Scratching An Itch – A Home Brewed Tea Timer

notebook

There’s an old saying that goes something like this – “an awful lot of computer programs are written by someone with an itch they needed to scratch.

Well, in terms of my tea drinking habits, I did indeed have an irritation that needed seeing to.

For timing gong-fu sessions I was using an app on my phone, one called Simple Timer.

It worked OK, but had a couple of features I wasn’t entirely happy with.

Firstly, once the timer had counted down and set the alarm off, you had to manually switch it off, meaning you either had to delay pouring your tea, or do so with the alarm constantly sounding off until you were done.

Then there was the fact that after each countdown the timer reset itself to zero. Typically during a gong-fu session you want to have your next infusion a certain number of seconds longer than the previous one, meaning that it would make more sense for a gong-fu timer to have an option to bump up the value of the last round rather than having the user manually enter the value all over again.

I didn’t want to spend time trawling through the Google Play Store looking for something better, so decided to cobble together an alternative myself.

An Android app might have been a sensible idea, but that would have meant downloading, installing, and configuring the development environment, something I thought was a bit over-the-top for what was probably going to be a short, relatively simple project.

In the end I decided to do something using HTML, JavaScript, and CSS, meaning that it would run inside most web browsers. This would have the advantage of using nothing more complex than a text editor to actually write the stuff. I could then drop the finished item onto the web server that sits on our local network, making it accessible from any device capable of running a web browser – laptops, desktops, phones, and tablets alike. This solution would also work out of the box for other platforms, i.e. not be Android specific.

You could even take it out on the road with you, by copying all the necessary files to a local folder on your device of choice, and simply pointing your web browser at that, rather than the network.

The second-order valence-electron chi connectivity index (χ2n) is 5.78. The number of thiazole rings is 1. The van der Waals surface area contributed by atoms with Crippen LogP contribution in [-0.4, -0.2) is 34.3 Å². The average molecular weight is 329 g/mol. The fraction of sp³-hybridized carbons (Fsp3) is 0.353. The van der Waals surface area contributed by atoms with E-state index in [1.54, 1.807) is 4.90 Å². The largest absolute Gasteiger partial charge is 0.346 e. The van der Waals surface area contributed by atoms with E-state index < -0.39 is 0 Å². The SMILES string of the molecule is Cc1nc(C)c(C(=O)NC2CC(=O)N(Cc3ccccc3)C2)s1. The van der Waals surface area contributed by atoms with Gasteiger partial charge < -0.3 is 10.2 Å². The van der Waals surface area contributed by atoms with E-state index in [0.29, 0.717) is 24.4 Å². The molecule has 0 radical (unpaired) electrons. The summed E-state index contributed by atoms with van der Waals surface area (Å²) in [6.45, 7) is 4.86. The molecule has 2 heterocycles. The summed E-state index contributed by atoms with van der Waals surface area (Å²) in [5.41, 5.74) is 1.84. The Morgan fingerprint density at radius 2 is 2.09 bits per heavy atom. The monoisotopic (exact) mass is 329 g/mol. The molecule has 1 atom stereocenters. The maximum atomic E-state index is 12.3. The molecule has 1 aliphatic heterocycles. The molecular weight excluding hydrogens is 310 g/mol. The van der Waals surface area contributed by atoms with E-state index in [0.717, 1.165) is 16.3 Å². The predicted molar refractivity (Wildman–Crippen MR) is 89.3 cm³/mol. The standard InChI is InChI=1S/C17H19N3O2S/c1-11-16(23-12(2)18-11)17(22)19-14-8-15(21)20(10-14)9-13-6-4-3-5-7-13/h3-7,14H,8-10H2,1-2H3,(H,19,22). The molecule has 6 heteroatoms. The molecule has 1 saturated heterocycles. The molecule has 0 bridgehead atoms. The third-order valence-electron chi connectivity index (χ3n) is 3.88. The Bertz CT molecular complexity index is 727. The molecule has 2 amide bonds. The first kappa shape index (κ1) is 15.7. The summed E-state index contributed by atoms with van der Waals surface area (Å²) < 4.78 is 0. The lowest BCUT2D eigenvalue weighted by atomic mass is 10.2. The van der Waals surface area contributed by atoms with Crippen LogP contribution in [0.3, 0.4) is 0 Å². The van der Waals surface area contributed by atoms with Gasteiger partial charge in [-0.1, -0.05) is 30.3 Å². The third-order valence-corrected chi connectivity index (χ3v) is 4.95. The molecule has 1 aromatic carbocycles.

Anyway, after a few hours playing around I have a working prototype, assembled from code fragments *cough* borrowed from w3schools.com, which is a great resource if you enjoy playing around with this kind of technology.

Basically, it all boils down to three buttons – one to add 5 seconds to the current infusion time, another to add 10 seconds to the current infusion time, and a third to start the timer. Two text areas display the currently set time as well as other messages, i.e. time left, and so on. The browser plays a small, short mp3 file once and once only when the countdown has finished.

DOANT tea timer running

The timer can be reset simply by refreshing the page, as the default countdown value on starting is zero seconds.

So far I’m really pleased with the results – it’s scratched my two major itches!

No software project’s prefect, however, even one as small and simple as this one, and there’s still a few things left to do.

First and foremost I plan to do an accuracy check. On short infusion times any discrepancies wouldn’t be all that large, but over the course of a multi-minute steeping it might possibly drift a fair bit, so I’m going to do a bit of calibration and amend/tidy up the code if I need to.

I might add extra buttons for +30/60 seconds, as well as a duplicate set of buttons that remove the appropriate number of seconds, too. The need to do this or not will hopefully become more apparent after I’ve used the app for a while.

Then, when everything’s working just right, I might want to tidy the thing up aesthetically.

Another sensible idea would be to test it on other platforms and browsers – just now I’ve only tested it on Google Chrome running on Android.

Finally, if I’m happy enough and not too embarrassed by it, I might just open it up for anyone else who might find a use for it.

Watch this space, etc.

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3 Responses to Scratching An Itch – A Home Brewed Tea Timer

  1. Any chance it might eventually be available for iOS?

    Liked by 1 person

    • Hi Jenn

      Because it runs in a browser window, it should work on iOS too. Once it’s charged I’ll run some tests on Junior’s iPad.

      I can also test it on Safari et al on Mac OSX. There shouldn’t be a problem because I’m fairly sure they’re all standards compliant.

      Liked by 1 person

      • Hi again Jenn,

        It turns out that iOS implements some of the HTML stuff a little differently!

        Initially it meant that although the app worked as expected on Android, the alarm notification wouldn’t work on iOS. Basically, they don’t want iOS to play sounds without some kind of user interaction, such as a button press, happening first. What caught me out was that I was doing just that, but not in an iOS friendly way.

        After a bit of research I’ve found a way that now works on iOS and still works on Android. 🙂

        Like

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